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US envoy leads Memorial Day Ceremony, cites legacies of war heroes

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To honor the invaluable contribution of the soldiers who gave up their lives to fight for freedom, United States Ambassador to the Philippines MaryKay Carlson shared her remarks today in the ceremony commemorating Memorial Day.

Below is the full text of her speech:

Good morning. It is an honor to join you today to pay tribute to uniformed service members from the United States and the Philippines who gave their lives defending our freedom.  

The Manila American Cemetery is the final resting place for more than 17,000  service members from the U.S. and Philippine militaries.  In addition, more than 36,000  men and women, American and Filipino, who went missing in action are memorialized in the engraved walls that surround us.  These grounds are also the final home for Czech, British, and Canadian service members, as well as others whose country of origin is not known. Today, we pause to reflect and remember all of those who made the ultimate sacrifice.   

We mourn the loss of these thousands of men and women who selflessly acted on our behalf.  We are reminded that freedom comes at a great price and that it is a cherished shared value worth fighting and dying for.  

There are no words that could adequately capture our deep appreciation for the sacrifices these heroes made to uphold freedom across the globe.  In place of words, let’s  turn to their stories.  Today, I want to share two stories with you, those of Captain Thomas  E. McKnight and Chief Petty Officer Othello Bruun, both from my home state of Arkansas,  both memorialized on these hallowed grounds.   

Captain Thomas E. McKnight was the sixth of 11 children of Byron A. McKnight  and Viola L. Suddath.  He attended Southern Methodist University and joined the US Army  Chaplain Corps, and in January 1945, he landed on Luzon with the 1st Cavalry Division.  His unit fought its way to Manila, eventually liberating more than 3,000 civilian prisoners at the University of Santo Tomas, before it proceeded to participate in the encirclement of  Manila from the east.  It was on this mission that Chaplain McKnight was killed in action on  February 9, 1945. For acts of valor while in the service of his country, Chaplain McKnight was awarded the Silver Star and a Bronze Star. 

Othello Bruun was born in Van Buren, Arkansas, in 1903, and he joined the Navy in  1921, long before the Second World War began. Only a few hours after the bombing of Pearl Harbor, imperial Japanese forces also began bombing the Philippines. Bruun was then serving with the Naval Supply Corps in Cavite. He showed extraordinary dedication to his duty as Chief Pay Clerk, as immortalized in his Navy Cross citation. The citation credits  Bruun’s “extraordinary heroism” on multiple occasions during the war.  In 1941, he braved bombings and burning buildings in Manila to ensure his fellow sailors received the necessary funds to complete their missions. In 1942, as a quartermaster, he successfully hid supplies in the mountains of Cebu while under fire from Japanese ships.  Finally, in  December 1944, he was captured by the enemy and loaded onto one of the infamous “hell ships” for prisoners of war that sunk in Subic Bay.  Bruun’s remains were never recovered,  and he is memorialized here on the Walls of the Missing.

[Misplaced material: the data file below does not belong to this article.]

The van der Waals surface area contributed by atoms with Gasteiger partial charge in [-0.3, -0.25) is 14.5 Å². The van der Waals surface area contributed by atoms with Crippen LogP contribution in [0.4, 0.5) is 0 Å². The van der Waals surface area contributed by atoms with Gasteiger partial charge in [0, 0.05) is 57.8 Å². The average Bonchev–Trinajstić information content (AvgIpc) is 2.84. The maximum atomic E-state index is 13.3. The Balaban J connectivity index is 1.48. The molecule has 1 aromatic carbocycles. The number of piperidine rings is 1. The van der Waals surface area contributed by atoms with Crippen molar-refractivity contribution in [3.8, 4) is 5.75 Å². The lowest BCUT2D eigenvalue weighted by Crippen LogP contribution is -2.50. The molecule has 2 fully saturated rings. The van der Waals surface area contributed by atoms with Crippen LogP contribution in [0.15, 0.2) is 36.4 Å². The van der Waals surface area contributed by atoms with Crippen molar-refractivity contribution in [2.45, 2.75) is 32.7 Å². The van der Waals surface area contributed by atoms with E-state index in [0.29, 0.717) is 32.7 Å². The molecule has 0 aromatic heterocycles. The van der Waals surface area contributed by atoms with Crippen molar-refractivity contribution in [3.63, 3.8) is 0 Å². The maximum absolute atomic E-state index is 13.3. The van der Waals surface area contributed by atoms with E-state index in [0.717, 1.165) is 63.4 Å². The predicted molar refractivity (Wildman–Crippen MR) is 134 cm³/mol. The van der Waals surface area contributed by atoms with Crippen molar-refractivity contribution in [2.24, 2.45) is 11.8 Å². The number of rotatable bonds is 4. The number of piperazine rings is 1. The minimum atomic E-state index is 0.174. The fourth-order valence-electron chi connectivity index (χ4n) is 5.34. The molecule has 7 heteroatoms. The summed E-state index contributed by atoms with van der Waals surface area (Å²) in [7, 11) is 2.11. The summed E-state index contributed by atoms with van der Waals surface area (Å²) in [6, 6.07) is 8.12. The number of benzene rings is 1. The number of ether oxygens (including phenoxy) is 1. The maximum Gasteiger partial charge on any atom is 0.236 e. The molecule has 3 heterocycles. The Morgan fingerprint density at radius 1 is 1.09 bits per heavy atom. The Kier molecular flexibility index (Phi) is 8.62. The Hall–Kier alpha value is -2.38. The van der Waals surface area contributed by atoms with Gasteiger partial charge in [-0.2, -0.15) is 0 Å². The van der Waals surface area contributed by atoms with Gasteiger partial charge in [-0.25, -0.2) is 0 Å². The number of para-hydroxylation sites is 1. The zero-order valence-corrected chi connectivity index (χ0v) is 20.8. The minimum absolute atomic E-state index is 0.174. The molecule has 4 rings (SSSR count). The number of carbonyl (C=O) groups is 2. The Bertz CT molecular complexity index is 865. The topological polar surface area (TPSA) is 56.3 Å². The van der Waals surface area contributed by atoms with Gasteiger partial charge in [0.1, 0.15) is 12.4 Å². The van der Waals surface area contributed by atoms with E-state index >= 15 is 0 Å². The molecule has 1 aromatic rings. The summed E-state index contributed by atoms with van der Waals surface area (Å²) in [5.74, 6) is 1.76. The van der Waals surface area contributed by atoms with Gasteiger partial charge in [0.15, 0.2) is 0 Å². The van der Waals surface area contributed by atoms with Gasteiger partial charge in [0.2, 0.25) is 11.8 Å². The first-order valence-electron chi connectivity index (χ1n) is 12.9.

The sacrifices made by brave service members like Thomas McKnight and Othello Bruun left a lasting legacy in the form of a strong alliance that has helped to create peace and prosperity in the region.  As we reflect on this legacy, let us also remember that each grave marker here and each name written on these walls represents a person, a story, and a family that dearly misses their loved ones.  Let us learn their stories, and let us honor their legacies.

Thank you to our colleagues from the American Battle Monuments Commission not only for hosting this Memorial Day Ceremony, but also for your work maintaining this resting place for American and Filipino heroes.  I am moved by your commitment to continually honor the legacies of these heroes.  Earlier this year I was accompanied by the Ambassadors of Israel and Canada, to preserve the memories of American-Jewish servicemen and women whose remains are interred here, by presiding over a solemn ceremony to appropriately change their grave markers to reflect their religion and heritage.  We honor their memories today, together with those of all who are memorialized on these hallowed grounds. 

To our Veterans and active-duty personnel, thank you for answering the “call to  duty.”  To our Veteran Service Organizations, thank you for your outstanding contribution to improving the lives of veterans here in the Philippines.  And finally, to the families of those who made the ultimate sacrifice in the line of duty, we offer our deepest gratitude to you and to your loved ones, who we honor today. 

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